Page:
Despite amazing visuals, Tomorrow blows mostly hot air

Thursday, June 03, 2004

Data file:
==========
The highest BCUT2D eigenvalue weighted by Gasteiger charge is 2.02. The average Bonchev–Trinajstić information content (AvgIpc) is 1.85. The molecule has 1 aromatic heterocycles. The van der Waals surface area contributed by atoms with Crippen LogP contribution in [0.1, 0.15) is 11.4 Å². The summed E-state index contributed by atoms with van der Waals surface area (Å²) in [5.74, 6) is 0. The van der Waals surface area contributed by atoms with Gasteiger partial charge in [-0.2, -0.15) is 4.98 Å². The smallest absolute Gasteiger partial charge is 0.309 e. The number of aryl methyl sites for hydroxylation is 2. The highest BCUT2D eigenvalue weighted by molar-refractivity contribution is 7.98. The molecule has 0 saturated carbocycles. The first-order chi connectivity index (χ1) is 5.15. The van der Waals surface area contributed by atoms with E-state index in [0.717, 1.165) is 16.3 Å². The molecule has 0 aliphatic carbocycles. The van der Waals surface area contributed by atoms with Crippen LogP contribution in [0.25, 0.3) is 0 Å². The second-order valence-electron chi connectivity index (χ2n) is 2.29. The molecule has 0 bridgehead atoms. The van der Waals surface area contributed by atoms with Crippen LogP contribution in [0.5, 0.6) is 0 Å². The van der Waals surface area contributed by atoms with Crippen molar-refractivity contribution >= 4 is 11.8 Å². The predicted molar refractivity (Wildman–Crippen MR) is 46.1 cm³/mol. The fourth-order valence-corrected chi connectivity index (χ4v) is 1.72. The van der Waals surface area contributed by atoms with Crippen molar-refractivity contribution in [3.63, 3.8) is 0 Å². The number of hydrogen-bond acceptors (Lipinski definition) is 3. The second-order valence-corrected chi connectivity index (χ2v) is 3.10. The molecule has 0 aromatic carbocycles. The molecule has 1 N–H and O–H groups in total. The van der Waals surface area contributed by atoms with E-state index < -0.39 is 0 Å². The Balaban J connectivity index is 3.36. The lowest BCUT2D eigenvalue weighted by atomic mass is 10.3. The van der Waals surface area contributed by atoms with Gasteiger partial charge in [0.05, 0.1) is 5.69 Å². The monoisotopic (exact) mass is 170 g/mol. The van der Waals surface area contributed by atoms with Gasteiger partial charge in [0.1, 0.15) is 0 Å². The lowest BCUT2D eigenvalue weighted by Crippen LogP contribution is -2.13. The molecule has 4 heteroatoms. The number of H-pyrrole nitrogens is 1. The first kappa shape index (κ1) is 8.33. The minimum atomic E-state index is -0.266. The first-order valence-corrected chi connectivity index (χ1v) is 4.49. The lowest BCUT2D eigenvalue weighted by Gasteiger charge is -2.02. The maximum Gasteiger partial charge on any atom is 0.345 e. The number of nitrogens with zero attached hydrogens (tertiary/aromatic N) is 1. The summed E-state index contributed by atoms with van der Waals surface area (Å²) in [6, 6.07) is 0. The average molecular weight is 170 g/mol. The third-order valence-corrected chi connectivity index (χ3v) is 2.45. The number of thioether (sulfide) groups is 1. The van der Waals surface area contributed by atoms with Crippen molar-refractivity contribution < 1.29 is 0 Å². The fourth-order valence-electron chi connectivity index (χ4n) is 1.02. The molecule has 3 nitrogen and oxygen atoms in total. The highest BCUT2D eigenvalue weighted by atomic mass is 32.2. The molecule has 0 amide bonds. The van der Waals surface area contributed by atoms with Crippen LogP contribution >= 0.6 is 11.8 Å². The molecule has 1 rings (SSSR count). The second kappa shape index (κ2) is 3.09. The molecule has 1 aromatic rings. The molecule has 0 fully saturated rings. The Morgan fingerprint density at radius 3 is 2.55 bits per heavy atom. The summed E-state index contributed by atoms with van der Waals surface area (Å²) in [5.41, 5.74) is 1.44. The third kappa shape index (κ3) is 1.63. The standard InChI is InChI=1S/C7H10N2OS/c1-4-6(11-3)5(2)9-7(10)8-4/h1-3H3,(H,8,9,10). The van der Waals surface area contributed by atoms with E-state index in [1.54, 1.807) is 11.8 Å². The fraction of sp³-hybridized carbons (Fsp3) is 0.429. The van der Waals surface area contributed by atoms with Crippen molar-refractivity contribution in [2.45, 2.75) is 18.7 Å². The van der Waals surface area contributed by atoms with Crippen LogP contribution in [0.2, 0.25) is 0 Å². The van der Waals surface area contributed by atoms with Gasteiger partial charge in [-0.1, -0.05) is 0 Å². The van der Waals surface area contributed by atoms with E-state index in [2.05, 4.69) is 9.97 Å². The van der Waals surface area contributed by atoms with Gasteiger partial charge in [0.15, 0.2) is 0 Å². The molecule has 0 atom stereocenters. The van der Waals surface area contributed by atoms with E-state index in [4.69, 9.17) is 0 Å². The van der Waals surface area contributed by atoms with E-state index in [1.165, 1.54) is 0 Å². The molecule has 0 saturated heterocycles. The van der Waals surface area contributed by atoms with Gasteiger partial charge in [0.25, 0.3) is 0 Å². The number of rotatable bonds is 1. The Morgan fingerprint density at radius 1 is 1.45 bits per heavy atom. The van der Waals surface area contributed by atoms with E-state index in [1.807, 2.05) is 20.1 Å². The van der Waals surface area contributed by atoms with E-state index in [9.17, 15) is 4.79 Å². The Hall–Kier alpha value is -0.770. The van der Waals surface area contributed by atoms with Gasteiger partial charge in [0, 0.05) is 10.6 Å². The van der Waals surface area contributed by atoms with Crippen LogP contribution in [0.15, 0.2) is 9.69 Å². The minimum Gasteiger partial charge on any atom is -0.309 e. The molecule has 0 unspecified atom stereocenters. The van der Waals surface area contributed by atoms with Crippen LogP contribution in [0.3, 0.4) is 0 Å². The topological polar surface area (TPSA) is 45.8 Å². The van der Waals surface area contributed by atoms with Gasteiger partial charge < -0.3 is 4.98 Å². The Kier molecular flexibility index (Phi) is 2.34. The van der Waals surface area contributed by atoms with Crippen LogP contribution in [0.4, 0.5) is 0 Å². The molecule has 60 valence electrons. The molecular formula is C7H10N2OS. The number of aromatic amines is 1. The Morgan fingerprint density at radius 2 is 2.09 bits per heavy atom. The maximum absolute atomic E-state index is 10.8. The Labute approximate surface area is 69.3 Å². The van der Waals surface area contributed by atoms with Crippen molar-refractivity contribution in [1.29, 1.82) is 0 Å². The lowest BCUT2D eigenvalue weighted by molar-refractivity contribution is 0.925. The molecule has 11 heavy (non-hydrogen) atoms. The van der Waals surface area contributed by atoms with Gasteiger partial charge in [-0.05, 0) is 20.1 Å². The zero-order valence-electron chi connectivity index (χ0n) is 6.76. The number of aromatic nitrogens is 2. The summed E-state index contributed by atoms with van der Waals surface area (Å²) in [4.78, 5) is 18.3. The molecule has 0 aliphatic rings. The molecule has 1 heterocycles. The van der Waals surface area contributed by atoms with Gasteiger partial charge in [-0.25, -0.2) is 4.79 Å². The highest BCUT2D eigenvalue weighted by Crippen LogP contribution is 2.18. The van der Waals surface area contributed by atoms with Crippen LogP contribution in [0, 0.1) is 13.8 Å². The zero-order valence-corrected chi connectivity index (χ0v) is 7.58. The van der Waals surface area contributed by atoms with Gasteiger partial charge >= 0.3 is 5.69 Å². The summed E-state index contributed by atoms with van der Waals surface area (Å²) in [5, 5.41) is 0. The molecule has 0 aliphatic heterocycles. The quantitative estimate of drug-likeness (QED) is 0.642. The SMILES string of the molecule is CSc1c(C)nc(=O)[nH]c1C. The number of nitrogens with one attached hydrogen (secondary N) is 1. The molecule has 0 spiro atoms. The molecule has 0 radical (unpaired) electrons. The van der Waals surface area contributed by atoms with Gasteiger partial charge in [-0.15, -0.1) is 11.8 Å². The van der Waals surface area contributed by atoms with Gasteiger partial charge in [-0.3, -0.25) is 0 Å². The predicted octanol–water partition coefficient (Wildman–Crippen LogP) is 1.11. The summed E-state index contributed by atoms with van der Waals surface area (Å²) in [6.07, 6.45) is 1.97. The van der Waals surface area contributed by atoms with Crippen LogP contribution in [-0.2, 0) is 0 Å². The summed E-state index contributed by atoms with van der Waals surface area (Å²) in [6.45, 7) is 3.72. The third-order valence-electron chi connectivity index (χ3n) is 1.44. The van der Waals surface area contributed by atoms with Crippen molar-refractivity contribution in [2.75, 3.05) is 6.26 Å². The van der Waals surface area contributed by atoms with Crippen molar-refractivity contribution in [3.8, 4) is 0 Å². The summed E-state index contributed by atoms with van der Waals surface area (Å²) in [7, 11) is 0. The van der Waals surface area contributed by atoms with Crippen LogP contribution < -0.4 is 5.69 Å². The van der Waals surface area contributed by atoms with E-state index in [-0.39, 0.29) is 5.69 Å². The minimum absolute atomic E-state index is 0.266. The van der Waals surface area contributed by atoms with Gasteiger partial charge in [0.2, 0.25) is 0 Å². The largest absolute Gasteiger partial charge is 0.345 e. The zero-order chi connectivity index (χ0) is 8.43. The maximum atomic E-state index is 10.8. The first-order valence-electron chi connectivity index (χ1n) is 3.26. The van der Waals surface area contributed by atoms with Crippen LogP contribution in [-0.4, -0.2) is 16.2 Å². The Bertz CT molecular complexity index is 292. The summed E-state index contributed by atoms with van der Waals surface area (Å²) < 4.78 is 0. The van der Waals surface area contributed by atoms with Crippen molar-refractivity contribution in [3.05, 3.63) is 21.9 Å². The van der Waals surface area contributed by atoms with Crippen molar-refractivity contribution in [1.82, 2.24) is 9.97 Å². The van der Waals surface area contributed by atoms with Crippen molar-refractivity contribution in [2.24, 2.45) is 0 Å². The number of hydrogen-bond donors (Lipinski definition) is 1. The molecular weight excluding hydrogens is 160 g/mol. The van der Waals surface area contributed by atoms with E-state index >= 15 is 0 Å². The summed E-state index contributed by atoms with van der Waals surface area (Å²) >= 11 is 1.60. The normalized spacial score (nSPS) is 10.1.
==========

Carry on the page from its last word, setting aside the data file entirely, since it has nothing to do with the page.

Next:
There are several sequences in The Day After Tomorrow that are among the years best, yet somehow even two amazing storms cant save the film from mediocrity. Despite its impressive visual displays in hour one, the film quickly falters in the second half thanks in part to a bland cast stuck in some very silly subplots.The Day After Tomorrow is the tale of an outbreak of freakish weather occurrences caused from global warming tornadoes in Los Angeles, tidal waves in New York and large hail throughout the world.Climatologist Jack Hall (Dennis Quaid) soon discovers the storms are linked as part of the early stages of a new ice age. At first, the government is skeptical of his findings, but eventually realizes Earth is in the midst of a major natural makeover.Writer/director Roland Emmerich (Independence Day, Godzilla) would seem to be the ideal choice for a film about a catastrophic series of natural disasters and for a while, it appears as if the director is going to pull it off.The scenes in which tornadoes rip through Los Angeles are riveting and among the best action sequences Ive seen this year. Even the storms in New York are impressive, although not nearly as memorable as the tornadoes.But once the two major storms end and the snow and cold weather set in, the film shifts into a subplot about Halls attempt to save his son (Jake Gyllenhaal), who is trapped in a library in New York. Its at this point The Day After Tomorrow fades into a standard action flick with stock characters. Emmerich even opts to give Gyllenhaal a love interest (Emmy Rossum from Mystic River) to try and inject some life into hour two, but that feels forced and only enhances the fact that theres not much left once the storms have subsided and that Emmerich may have painted himself into a corner.This is enhanced in the rather abrupt finale, which leaves more questions than answers.If only Emmerich could have figured out a way to keep hour ones momentum going, then The Day After Tomorrow could have joined Shrek 2 as a blockbuster worth the buzz. Instead, it falls into the same category as Troy and Van Helsing a big-budget miss that will be long forgotten by the time the summer movie season draws to a close.Dollar Dud of the WeekOkay, so this spot is usually reserved for the best bargain of the week, but theres nothing dandy about The Whole 10 Yards (F). Instead, its a textbook case of what happens when a moderately successful film gets stretched into an unnecessary sequel.The film picks up with Jimmy the Tulip (Bruce Willis) living a quiet life with his new wife, Jill (Amanda Peet), ready to leave behind his previous life as a mob hitman.Things are complicated when Oz (Matthew Perry), the dentist who helped Jimmy start his new life, shows up demanding help after Tulips childhood rival (Kevin Pollak) kidnaps Ozs wife (Natasha Henstridge).Ill admit I was a fan of the first film, which included a breakout performance by Peet. This time the situations are forced, the punchlines are flat and the actors are more like caricatures instead of actual characters.It all adds up to a film that gives Soul Plane a run for its money as the worst film of the year. The Whole 10 Yards opens Friday at the Plaza 6, where all movies are $1. Sportswriter/movie reviewer Micheal Compton, who has a 2,000-gallon stockpile of Mountain Dew Code Red in case of a global weather disaster, can be reached for comment by e-mailing  Daily News ·813 College St. ·PO Box 90012 ·Bowling Green, KY ·42102 ·270-781-1700 


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